Friday, April 20, 2012
SAN DIEGO Candidates for the District A seat on San Diego Unified's Board of Education debated at Marston Middle School Thursday night.
The candidates are seeking to represent San Diego’s north-inland neighborhoods including University City, Mira Mesa and Clairemont.
John Lee Evans has held the seat since 2008. Evans is a psychologist and former community college instructor.
He is being challenged by Jared Hamilton, a small business owner, and Mark Powell, a real estate broker who also worked as a teacher, school administrator and police officer.
Much of the discussion focused on staving off teacher layoffs and drawing families back to their neighborhood schools.
Powell said poor decisions by the board of education drew him into the race.
“Specifically the way this board promised the unions a 7-percent raise without ever verifying that they’re going to have the funds to do so,” he said
Powell believes his business experience and understanding of school operations will make him a more effective negotiator for the district.
Hamilton runs a clothing store in La Jolla. He said preserving programs like theater and music is one of his top priorities, along with attracting private money to ease the district’s budget woes.
‘Seeing all the pink slips that are going on out there," he said, "I think it’s important to keep teachers around."
Evans argued that the board has made the best financial decisions they could through years of state funding cuts.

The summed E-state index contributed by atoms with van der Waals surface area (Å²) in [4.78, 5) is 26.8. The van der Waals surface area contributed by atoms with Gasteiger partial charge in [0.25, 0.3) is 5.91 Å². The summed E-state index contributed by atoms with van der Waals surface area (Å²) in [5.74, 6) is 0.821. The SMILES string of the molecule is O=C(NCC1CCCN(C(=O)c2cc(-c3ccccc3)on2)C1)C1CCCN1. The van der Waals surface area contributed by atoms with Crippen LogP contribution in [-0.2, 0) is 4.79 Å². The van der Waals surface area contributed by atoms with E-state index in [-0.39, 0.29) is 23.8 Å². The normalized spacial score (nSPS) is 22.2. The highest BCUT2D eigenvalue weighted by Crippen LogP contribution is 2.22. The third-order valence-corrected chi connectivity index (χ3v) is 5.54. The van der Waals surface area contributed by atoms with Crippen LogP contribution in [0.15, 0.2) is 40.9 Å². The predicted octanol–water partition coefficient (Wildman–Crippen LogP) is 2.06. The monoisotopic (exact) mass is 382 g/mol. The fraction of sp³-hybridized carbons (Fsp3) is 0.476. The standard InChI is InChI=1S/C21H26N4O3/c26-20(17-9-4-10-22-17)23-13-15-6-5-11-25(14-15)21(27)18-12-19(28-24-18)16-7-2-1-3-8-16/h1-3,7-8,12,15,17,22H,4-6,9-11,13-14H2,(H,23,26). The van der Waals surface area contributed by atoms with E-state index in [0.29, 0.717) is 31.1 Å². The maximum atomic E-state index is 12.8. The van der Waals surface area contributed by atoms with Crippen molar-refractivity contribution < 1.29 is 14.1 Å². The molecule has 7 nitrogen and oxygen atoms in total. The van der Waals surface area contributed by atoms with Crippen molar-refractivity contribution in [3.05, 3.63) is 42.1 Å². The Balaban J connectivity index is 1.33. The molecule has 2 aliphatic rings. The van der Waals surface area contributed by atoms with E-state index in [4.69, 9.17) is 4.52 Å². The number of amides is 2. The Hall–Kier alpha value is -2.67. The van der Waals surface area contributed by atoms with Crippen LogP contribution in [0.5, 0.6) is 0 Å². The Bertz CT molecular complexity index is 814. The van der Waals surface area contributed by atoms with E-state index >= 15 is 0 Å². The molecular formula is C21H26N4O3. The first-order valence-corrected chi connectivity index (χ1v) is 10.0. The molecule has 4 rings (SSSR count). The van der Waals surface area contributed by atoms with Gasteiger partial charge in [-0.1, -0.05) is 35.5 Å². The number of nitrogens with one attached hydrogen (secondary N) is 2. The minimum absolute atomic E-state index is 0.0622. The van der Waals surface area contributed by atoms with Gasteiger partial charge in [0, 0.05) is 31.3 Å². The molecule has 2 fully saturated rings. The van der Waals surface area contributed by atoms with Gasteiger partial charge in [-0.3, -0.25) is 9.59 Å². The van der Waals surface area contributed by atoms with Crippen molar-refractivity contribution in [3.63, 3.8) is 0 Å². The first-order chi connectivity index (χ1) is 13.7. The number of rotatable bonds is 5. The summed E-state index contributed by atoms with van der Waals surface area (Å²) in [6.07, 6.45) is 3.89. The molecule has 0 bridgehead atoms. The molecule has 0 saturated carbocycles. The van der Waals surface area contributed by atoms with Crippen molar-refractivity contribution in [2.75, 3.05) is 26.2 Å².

“The best example we have are cutting millions from administration and sending that money to the classroom, and also cutting millions from busing and sending it to neighborhood schools, eliminating outside contracts and consultants,” he said.
Evans pointed to steady gains on state tests as evidence that he knows how to support improved academic achievement even in a tough financial climate.
It was the second debate hosted by the San Diego Unified Council of PTA's. The first was between candidates for the seat representing neighborhoods in southeastern San Diego.
The election comes at a time when the district is facing a fifth straight year of budget cuts. Officials must close a projected $122 million deficit for the fall. In its last budget report to the San Diego County Office of Education, the district gave itself a qualified rating, which means officials anticipate having insufficient funds to meet operating costs at some point in the next three years.
The district is also entering the third year of Program Improvement under the federal No Child Left Behind Law. Program Improvement is a series of mandates for districts or schools where targets are not met for closing the achievement gap between different ethnic and socio-economic groups.